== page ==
Clay tile roofs should last a lifetime, but ECC's will cost Erie County millions to fix
Clay tile roofs are supposed to last a century or more.
But the one installed on SUNY Erie Community College's historic downtown building just 10 years ago has become such a hazard that it is now going to cost taxpayers $4 million to fix.
The county installed the curved clay tiles over part of the roof on the historic Old Post Office building in 2012 and 2013.
In 2015, one or two tiles fell off, the first warnings that the titles weren't properly installed, county officials said. In July 2018, and again in February and March of 2019, high winds exceeding 50 and 60 miles per hour led to more clay tiles breaking.
"We immediately got the scaffold up," said Kristopher Straus, senior construction project manager for the county.
Although the tiles themselves were warrantied for 75 years, it is the roof design process that failed, not the tiles, Public Works Commissioner William Geary said.
The ECC building has had more than its share of problems of late. During the December 2022 blizzard, it was plagued by water damage associated with a break in a frozen sprinkler system on the fifth floor. Damage was so extensive that the building was closed for the semester.
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Erie County is not responsible for the water damage repairs, but it is responsible for the roof.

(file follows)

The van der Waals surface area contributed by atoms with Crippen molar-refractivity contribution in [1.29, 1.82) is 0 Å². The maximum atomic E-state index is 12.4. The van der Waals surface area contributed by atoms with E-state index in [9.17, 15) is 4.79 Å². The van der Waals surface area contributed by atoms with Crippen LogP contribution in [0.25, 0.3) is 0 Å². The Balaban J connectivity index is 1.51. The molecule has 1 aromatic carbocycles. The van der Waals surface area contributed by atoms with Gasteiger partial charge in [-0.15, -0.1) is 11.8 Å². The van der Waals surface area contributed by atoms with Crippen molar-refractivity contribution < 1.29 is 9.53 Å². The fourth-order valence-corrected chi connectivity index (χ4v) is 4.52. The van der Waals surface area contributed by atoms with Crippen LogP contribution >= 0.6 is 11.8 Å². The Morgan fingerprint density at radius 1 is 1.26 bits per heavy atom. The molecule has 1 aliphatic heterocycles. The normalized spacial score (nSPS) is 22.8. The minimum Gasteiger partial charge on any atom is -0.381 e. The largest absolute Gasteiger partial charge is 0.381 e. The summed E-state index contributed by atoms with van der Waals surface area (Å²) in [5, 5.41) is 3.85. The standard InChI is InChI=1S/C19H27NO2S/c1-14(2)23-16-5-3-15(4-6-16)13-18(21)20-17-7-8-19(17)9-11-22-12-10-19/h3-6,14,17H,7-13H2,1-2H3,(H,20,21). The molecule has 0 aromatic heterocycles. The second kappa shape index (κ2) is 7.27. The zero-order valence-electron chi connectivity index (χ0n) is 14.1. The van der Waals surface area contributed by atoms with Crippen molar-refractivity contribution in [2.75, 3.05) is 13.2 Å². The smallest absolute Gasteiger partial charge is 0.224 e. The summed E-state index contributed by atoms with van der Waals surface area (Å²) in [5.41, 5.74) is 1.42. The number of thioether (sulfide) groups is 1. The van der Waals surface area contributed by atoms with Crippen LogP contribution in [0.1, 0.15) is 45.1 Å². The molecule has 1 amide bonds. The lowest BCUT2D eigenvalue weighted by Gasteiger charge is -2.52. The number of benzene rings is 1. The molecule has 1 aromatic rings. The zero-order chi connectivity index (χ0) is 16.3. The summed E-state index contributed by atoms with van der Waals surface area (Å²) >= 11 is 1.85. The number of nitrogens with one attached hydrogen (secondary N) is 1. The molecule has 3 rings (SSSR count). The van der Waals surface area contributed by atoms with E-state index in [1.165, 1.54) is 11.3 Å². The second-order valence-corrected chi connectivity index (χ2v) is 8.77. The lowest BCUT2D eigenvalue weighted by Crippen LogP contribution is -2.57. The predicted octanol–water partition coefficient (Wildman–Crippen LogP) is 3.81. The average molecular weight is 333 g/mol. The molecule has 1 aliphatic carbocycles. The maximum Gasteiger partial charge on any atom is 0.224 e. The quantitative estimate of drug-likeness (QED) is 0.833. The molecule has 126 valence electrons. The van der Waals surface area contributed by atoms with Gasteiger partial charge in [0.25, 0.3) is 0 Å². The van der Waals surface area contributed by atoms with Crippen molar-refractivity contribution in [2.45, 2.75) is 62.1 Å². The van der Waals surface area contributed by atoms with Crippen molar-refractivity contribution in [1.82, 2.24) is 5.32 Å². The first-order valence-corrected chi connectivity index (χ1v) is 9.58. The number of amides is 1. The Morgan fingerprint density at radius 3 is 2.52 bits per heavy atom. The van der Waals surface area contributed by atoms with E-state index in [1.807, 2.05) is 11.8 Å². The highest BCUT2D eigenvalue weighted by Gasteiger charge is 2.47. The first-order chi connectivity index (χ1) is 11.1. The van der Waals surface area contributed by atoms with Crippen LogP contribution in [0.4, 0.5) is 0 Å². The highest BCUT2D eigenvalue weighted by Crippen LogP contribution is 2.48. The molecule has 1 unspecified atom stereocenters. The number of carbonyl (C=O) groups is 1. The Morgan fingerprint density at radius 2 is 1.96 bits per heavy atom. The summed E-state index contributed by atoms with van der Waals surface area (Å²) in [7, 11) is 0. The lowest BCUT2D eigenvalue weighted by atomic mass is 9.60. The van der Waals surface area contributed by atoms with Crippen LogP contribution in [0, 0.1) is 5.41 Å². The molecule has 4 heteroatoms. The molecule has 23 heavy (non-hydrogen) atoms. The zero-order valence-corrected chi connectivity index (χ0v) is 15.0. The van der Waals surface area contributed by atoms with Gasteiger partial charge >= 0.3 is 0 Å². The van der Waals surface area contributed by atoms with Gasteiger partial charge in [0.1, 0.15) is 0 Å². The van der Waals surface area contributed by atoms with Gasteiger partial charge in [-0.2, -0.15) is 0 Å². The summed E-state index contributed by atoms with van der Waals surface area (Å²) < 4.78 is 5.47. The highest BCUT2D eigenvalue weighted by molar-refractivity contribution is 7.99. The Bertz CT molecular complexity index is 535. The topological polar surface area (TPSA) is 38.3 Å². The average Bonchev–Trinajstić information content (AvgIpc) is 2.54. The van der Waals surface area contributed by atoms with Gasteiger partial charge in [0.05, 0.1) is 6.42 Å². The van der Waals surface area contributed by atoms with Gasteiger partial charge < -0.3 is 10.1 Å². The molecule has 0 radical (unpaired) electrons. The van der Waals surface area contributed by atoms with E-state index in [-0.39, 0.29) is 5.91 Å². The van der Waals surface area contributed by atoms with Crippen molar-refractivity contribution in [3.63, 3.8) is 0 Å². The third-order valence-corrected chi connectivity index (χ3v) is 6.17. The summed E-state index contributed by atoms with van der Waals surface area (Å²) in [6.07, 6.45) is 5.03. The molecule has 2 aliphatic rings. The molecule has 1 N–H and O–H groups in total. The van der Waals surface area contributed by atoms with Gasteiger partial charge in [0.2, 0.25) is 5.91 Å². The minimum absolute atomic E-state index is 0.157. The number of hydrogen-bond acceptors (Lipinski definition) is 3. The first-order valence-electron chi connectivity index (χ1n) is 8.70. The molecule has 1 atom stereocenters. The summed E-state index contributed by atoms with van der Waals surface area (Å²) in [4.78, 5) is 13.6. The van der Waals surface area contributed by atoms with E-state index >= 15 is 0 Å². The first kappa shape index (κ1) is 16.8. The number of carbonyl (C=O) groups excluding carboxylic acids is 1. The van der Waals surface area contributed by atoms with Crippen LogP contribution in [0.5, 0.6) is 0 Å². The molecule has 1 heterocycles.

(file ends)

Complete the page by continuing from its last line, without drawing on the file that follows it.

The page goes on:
Aside from erecting emergency scaffolding and netting to protect pedestrians from falling tiles, the county also hired New York City-based Hoffman Architects, which conducted a forensic analysis of the roof.
ECC's main City Campus building, the historic former post office on Ellicott Street, will be closed for the entire semester due to blizzard damage.
Pinpointing the problem
Using specialized equipment to mimic wind forces on multiple roof sections in the summer of 2020, the consulting firm determined the amount of wind pressure needed to loosen a clay tile. Their final report issued that December showed that the clay tiles on the south- and west-facing sides of the four-story building were loosest and likely to pose the greatest county liability.
The report further indicated that because of the height of the building, and its location, the architectural design firm the county hired for the project should not have relied on typical tile installation instructions, but instead employed a structural engineer to determine how best to fasten the tiles to the building.
Given the extraordinary wind pressures on the Old Post Office building at that height, roofers should not have been instructed to fasten the tiles with regular, smooth-shank copper nails, the report said. They should have used textured, ring-shank copper nails. Ring-shank nails more closely resemble screws, with raised, circular ridges that travel all the way down the long part of the nail.
Buffalo-based Flynn Battaglia Architects was awarded the original design contract for the building. Peter Flynn, the design principal and co-founder of the firm, said the company installed the tiles according to manufacturer and supplier specifications and that the roofing company and inspectors signed off on the installation process. Flynn also said that roofs need maintenance, and that the company has been involved in many other restoration projects involving slate and tile roofs without issue.